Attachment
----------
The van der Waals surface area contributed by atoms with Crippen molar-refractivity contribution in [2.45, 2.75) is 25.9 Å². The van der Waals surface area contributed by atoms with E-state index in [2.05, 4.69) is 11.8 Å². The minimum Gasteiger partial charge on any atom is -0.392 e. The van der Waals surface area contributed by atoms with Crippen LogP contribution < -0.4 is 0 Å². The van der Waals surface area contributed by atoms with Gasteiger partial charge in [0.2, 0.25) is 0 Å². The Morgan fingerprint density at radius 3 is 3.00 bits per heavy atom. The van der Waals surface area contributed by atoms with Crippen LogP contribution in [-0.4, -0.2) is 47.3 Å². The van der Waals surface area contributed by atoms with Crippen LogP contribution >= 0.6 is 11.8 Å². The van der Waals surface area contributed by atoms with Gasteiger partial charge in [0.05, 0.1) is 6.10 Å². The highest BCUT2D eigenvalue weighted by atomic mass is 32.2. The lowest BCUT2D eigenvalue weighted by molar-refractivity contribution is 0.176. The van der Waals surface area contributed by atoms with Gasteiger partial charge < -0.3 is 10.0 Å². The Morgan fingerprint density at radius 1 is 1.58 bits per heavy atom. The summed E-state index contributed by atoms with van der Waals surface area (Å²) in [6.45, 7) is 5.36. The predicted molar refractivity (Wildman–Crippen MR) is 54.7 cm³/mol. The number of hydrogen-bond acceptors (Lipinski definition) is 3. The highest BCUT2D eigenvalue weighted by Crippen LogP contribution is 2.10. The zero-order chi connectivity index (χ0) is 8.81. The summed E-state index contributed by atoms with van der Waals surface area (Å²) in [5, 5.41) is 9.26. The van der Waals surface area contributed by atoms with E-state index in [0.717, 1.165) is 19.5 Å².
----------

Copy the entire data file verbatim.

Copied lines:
The van der Waals surface area contributed by atoms with Crippen molar-refractivity contribution in [2.45, 2.75) is 25.9 Å². The van der Waals surface area contributed by atoms with E-state index in [2.05, 4.69) is 11.8 Å². The minimum Gasteiger partial charge on any atom is -0.392 e. The van der Waals surface area contributed by atoms with Crippen LogP contribution < -0.4 is 0 Å². The van der Waals surface area contributed by atoms with Gasteiger partial charge in [0.2, 0.25) is 0 Å². The Morgan fingerprint density at radius 3 is 3.00 bits per heavy atom. The van der Waals surface area contributed by atoms with Crippen LogP contribution in [-0.4, -0.2) is 47.3 Å². The van der Waals surface area contributed by atoms with Crippen LogP contribution >= 0.6 is 11.8 Å². The van der Waals surface area contributed by atoms with Gasteiger partial charge in [0.05, 0.1) is 6.10 Å². The highest BCUT2D eigenvalue weighted by atomic mass is 32.2. The lowest BCUT2D eigenvalue weighted by molar-refractivity contribution is 0.176. The van der Waals surface area contributed by atoms with Gasteiger partial charge < -0.3 is 10.0 Å². The Morgan fingerprint density at radius 1 is 1.58 bits per heavy atom. The summed E-state index contributed by atoms with van der Waals surface area (Å²) in [6.45, 7) is 5.36. The predicted molar refractivity (Wildman–Crippen MR) is 54.7 cm³/mol. The number of hydrogen-bond acceptors (Lipinski definition) is 3. The highest BCUT2D eigenvalue weighted by Crippen LogP contribution is 2.10. The zero-order chi connectivity index (χ0) is 8.81. The summed E-state index contributed by atoms with van der Waals surface area (Å²) in [5, 5.41) is 9.26. The van der Waals surface area contributed by atoms with E-state index in [0.717, 1.165) is 19.5 Å².